Single Channel HD Video, 5:00 Min.

The Wild Garden takes its name from a horticultural book from the 1800’s. Advocating for more naturalistic plantings in garden settings, the author, William Robinson notes “how much more enjoyable such places would be, as at almost every step there would be something fresh to attract notice and gratify the eye” if instead of traditional English garden shrubs, one used bold plants such as Japanese Knotweed. In the video, a woman on a stroll is enraptured by the hyperbolic outcome of such designs—both terrifying and beautiful.*

by Jean Brennan
Percussion by Teddy Lawrence
Videography by Jorge Cousineau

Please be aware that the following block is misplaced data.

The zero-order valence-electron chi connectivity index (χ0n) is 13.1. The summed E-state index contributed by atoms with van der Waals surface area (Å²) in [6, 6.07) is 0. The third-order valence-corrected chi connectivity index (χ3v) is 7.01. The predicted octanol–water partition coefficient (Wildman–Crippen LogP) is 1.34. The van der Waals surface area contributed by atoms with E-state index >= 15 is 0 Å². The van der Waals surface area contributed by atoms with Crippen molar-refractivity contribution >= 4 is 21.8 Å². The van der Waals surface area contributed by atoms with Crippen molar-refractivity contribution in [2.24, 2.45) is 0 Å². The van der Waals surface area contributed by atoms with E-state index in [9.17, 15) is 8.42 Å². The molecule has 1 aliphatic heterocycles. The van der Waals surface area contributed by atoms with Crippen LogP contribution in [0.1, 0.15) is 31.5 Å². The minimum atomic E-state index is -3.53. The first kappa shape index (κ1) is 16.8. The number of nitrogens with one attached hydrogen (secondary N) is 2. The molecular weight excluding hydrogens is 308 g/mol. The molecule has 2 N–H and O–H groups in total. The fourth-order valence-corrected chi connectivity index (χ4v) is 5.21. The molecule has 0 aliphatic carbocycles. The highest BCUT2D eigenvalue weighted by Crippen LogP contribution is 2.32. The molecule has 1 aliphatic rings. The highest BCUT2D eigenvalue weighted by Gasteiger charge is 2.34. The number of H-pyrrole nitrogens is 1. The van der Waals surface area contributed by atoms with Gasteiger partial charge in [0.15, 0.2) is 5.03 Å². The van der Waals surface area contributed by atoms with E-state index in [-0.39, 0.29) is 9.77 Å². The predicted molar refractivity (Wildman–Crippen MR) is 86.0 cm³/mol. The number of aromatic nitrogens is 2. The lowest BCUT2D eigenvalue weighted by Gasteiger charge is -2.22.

Filmed in an enormous patch of Japanese Knotweed in Biddeford Maine during an artist residency at @subcircleresidency August 2021
Edited March 2022 
Currently showing in the group show ‘Fragile Rainbow: Traversing Habitats’ at the WAH (Williamsburg Art and Historical) Gallery, May 2022. 


* Today, Knotweed is one of the most hated non-native plants in the U.S. and Europe for the damage it can cause to an ecosystem crowding out other plants and establishing itself in patches up to the size of a football field like this one in Maine. And yet if offers potential benefits as well—see the project Nectar distributed through FRUIT&ROT.



Index  Next︎